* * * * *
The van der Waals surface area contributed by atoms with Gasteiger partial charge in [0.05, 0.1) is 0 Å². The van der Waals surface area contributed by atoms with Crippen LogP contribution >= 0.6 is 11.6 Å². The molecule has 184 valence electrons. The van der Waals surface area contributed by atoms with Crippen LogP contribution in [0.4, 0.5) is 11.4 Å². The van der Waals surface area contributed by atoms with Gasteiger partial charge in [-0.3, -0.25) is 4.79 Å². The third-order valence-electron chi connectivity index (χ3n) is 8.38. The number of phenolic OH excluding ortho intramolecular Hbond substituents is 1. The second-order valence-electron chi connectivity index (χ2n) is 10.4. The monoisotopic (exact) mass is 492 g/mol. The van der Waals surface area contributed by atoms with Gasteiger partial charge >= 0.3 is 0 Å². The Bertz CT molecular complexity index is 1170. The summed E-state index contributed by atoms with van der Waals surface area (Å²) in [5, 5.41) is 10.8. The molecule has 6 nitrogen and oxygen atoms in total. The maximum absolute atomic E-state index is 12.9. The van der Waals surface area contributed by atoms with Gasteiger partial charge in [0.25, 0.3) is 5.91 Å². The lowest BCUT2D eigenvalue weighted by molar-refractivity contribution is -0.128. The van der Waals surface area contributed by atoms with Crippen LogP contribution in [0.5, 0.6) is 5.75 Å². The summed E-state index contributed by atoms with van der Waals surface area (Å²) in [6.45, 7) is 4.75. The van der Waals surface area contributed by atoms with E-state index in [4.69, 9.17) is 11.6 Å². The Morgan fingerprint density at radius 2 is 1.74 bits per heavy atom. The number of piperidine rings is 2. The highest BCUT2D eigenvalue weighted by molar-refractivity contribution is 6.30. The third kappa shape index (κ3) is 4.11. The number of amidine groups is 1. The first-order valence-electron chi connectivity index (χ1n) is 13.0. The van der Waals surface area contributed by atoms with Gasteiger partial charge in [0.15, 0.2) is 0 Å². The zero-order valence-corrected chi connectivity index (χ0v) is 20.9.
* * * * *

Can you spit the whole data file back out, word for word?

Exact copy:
The van der Waals surface area contributed by atoms with Gasteiger partial charge in [0.05, 0.1) is 0 Å². The van der Waals surface area contributed by atoms with Crippen LogP contribution >= 0.6 is 11.6 Å². The molecule has 184 valence electrons. The van der Waals surface area contributed by atoms with Crippen LogP contribution in [0.4, 0.5) is 11.4 Å². The van der Waals surface area contributed by atoms with Gasteiger partial charge in [-0.3, -0.25) is 4.79 Å². The third-order valence-electron chi connectivity index (χ3n) is 8.38. The number of phenolic OH excluding ortho intramolecular Hbond substituents is 1. The second-order valence-electron chi connectivity index (χ2n) is 10.4. The monoisotopic (exact) mass is 492 g/mol. The van der Waals surface area contributed by atoms with Gasteiger partial charge >= 0.3 is 0 Å². The Bertz CT molecular complexity index is 1170. The summed E-state index contributed by atoms with van der Waals surface area (Å²) in [5, 5.41) is 10.8. The molecule has 6 nitrogen and oxygen atoms in total. The maximum absolute atomic E-state index is 12.9. The van der Waals surface area contributed by atoms with Gasteiger partial charge in [0.25, 0.3) is 5.91 Å². The lowest BCUT2D eigenvalue weighted by molar-refractivity contribution is -0.128. The van der Waals surface area contributed by atoms with Crippen LogP contribution in [0.5, 0.6) is 5.75 Å². The summed E-state index contributed by atoms with van der Waals surface area (Å²) in [6.45, 7) is 4.75. The van der Waals surface area contributed by atoms with E-state index in [4.69, 9.17) is 11.6 Å². The Morgan fingerprint density at radius 2 is 1.74 bits per heavy atom. The number of piperidine rings is 2. The highest BCUT2D eigenvalue weighted by molar-refractivity contribution is 6.30. The third kappa shape index (κ3) is 4.11. The number of amidine groups is 1. The first-order valence-electron chi connectivity index (χ1n) is 13.0. The van der Waals surface area contributed by atoms with Gasteiger partial charge in [0.15, 0.2) is 0 Å². The zero-order valence-corrected chi connectivity index (χ0v) is 20.9.